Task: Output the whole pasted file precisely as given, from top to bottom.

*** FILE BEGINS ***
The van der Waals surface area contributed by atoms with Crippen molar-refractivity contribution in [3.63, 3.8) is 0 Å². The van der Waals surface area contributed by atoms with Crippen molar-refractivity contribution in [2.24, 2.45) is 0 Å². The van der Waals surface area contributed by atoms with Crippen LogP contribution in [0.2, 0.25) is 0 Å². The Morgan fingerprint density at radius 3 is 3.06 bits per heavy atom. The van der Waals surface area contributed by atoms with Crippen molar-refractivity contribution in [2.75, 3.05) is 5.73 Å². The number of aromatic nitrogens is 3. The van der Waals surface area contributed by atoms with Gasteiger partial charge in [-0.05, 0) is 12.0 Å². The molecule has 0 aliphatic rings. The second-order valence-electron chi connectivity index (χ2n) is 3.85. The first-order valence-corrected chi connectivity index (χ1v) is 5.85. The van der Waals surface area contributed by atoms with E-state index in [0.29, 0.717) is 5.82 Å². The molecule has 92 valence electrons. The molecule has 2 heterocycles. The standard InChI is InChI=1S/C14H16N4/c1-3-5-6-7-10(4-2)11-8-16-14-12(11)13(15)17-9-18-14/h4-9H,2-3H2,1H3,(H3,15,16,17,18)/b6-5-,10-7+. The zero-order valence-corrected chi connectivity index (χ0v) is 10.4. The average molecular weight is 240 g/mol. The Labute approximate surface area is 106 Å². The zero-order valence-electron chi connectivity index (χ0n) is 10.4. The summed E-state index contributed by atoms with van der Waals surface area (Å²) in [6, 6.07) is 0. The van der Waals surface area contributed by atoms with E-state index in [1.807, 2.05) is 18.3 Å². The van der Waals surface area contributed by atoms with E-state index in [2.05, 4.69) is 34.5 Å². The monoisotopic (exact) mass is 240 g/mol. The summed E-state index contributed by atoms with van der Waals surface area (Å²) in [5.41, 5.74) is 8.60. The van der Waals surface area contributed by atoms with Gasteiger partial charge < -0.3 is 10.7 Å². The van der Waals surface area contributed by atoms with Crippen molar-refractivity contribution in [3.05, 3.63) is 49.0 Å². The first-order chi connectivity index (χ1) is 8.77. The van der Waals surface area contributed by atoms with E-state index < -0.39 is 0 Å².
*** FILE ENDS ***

The van der Waals surface area contributed by atoms with Crippen molar-refractivity contribution in [3.63, 3.8) is 0 Å². The van der Waals surface area contributed by atoms with Crippen molar-refractivity contribution in [2.24, 2.45) is 0 Å². The van der Waals surface area contributed by atoms with Crippen LogP contribution in [0.2, 0.25) is 0 Å². The Morgan fingerprint density at radius 3 is 3.06 bits per heavy atom. The van der Waals surface area contributed by atoms with Crippen molar-refractivity contribution in [2.75, 3.05) is 5.73 Å². The number of aromatic nitrogens is 3. The van der Waals surface area contributed by atoms with Gasteiger partial charge in [-0.05, 0) is 12.0 Å². The molecule has 0 aliphatic rings. The second-order valence-electron chi connectivity index (χ2n) is 3.85. The first-order valence-corrected chi connectivity index (χ1v) is 5.85. The van der Waals surface area contributed by atoms with E-state index in [0.29, 0.717) is 5.82 Å². The molecule has 92 valence electrons. The molecule has 2 heterocycles. The standard InChI is InChI=1S/C14H16N4/c1-3-5-6-7-10(4-2)11-8-16-14-12(11)13(15)17-9-18-14/h4-9H,2-3H2,1H3,(H3,15,16,17,18)/b6-5-,10-7+. The zero-order valence-corrected chi connectivity index (χ0v) is 10.4. The average molecular weight is 240 g/mol. The Labute approximate surface area is 106 Å². The zero-order valence-electron chi connectivity index (χ0n) is 10.4. The summed E-state index contributed by atoms with van der Waals surface area (Å²) in [6, 6.07) is 0. The van der Waals surface area contributed by atoms with E-state index in [1.807, 2.05) is 18.3 Å². The van der Waals surface area contributed by atoms with E-state index in [2.05, 4.69) is 34.5 Å². The monoisotopic (exact) mass is 240 g/mol. The summed E-state index contributed by atoms with van der Waals surface area (Å²) in [5.41, 5.74) is 8.60. The van der Waals surface area contributed by atoms with Gasteiger partial charge < -0.3 is 10.7 Å². The van der Waals surface area contributed by atoms with Crippen molar-refractivity contribution in [3.05, 3.63) is 49.0 Å². The first-order chi connectivity index (χ1) is 8.77. The van der Waals surface area contributed by atoms with E-state index < -0.39 is 0 Å².